The most recent (and final) posting on the Heavens Gate Internet site declared that the approach of the Hale-Bopp comet provided ”the ‘marker’ weve been waiting for — the time for the arrival of the spacecraft from the Level Above Human to take us home to ‘Their World’ — in the literal Heavens.”
Heaven’s Gate left no shortage of clues as to its negative thinking about the value of this worldly life. The group held fast to a gnostic religious view of the soul as a separate and superior being, temporarily inhabiting a physical form. Bodies, wrote Do, were merely ”the temporary container for the soul.” A soul, he added, could evolve to a higher level of being, at which point it would receive a new physical form to house it. ”The final act of metamorphosis or separation from the human kingdom,” he wrote, ”is the ‘disconnect’ or separation from the human physical container or body in order to be released from the human environment.”
In another document posted on its Internet site, Heaven’s Gate ironically declared itself ”against suicide” but yet subtly left open the possibility. Yes, the group said, its members expected to exit Earth in their ”physical vehicles (bodies)” when a spaceship arrived to take them to the ”Next Level.” But should the forces of the world turn violently against them, it added, the group would be ”mentally prepared” for whatever came its way. They also allude to the example of the Jews at Masada who killed themselves rather than submit to Roman legions in A.D. 73.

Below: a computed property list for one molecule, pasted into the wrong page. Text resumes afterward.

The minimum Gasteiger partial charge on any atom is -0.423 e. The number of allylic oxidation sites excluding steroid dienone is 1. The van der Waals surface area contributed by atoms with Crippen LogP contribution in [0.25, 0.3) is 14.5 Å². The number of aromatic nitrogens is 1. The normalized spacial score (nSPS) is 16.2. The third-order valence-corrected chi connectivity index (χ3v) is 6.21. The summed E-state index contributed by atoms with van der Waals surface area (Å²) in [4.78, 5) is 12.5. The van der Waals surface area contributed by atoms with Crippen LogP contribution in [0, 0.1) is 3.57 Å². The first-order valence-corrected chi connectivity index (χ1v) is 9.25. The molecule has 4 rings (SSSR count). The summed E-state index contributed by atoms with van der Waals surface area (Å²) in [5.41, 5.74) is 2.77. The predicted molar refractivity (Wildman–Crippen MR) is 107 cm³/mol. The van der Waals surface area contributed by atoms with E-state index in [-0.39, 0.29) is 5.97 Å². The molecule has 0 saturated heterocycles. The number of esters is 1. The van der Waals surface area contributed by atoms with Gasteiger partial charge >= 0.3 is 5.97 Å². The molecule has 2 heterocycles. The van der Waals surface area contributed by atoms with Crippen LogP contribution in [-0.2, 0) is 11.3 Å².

Furthermore, the group said its understanding of suicide was not at all conventional: ”The true meaning of ‘suicide’ is to turn against the Next Level when it is being offered.” In the group’s thinking, a spaceship, thought to be following in Hale-Bopp’s wake, would be offering just such an opportunity.
In conclusion, the entire aura of the Heavens Gate cult seems like something straight out of a late night TV movie. Like most millennialist groups, members held a firm belief in an oncoming apocalypse and that only an elect few would achieve salvation. The spread of their doctrine on the Internet brought about widespread concern over the power of the web. The argument has subsided, however, with the passage of time. I, for one, find the supposed link between the Internet and cult activities rather absurd. Extreme gullibility and brainwashing, I believe, would be the only ways a recruit would ever accept such an outlandish set of beliefs.